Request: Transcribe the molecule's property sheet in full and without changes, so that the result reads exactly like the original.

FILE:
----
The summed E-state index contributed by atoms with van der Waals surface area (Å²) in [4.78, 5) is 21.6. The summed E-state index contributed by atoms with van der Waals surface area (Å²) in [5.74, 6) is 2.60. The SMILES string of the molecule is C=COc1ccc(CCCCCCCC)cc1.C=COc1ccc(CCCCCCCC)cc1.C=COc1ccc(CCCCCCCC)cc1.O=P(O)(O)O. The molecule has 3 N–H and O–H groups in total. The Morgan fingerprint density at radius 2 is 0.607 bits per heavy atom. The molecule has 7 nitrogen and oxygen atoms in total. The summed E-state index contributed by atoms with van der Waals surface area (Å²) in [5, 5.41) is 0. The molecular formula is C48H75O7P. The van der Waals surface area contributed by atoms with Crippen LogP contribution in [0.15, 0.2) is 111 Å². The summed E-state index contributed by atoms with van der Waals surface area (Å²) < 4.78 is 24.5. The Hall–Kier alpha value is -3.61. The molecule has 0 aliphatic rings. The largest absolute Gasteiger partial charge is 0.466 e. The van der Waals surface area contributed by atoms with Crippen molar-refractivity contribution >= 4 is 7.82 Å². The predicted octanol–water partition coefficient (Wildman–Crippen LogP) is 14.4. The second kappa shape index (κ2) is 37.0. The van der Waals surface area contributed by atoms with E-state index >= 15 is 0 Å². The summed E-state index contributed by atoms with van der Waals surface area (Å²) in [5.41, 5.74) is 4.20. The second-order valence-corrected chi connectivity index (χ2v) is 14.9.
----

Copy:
The summed E-state index contributed by atoms with van der Waals surface area (Å²) in [4.78, 5) is 21.6. The summed E-state index contributed by atoms with van der Waals surface area (Å²) in [5.74, 6) is 2.60. The SMILES string of the molecule is C=COc1ccc(CCCCCCCC)cc1.C=COc1ccc(CCCCCCCC)cc1.C=COc1ccc(CCCCCCCC)cc1.O=P(O)(O)O. The molecule has 3 N–H and O–H groups in total. The Morgan fingerprint density at radius 2 is 0.607 bits per heavy atom. The molecule has 7 nitrogen and oxygen atoms in total. The summed E-state index contributed by atoms with van der Waals surface area (Å²) in [5, 5.41) is 0. The molecular formula is C48H75O7P. The van der Waals surface area contributed by atoms with Crippen LogP contribution in [0.15, 0.2) is 111 Å². The summed E-state index contributed by atoms with van der Waals surface area (Å²) < 4.78 is 24.5. The Hall–Kier alpha value is -3.61. The molecule has 0 aliphatic rings. The largest absolute Gasteiger partial charge is 0.466 e. The van der Waals surface area contributed by atoms with Crippen molar-refractivity contribution >= 4 is 7.82 Å². The predicted octanol–water partition coefficient (Wildman–Crippen LogP) is 14.4. The second kappa shape index (κ2) is 37.0. The van der Waals surface area contributed by atoms with E-state index >= 15 is 0 Å². The summed E-state index contributed by atoms with van der Waals surface area (Å²) in [5.41, 5.74) is 4.20. The second-order valence-corrected chi connectivity index (χ2v) is 14.9.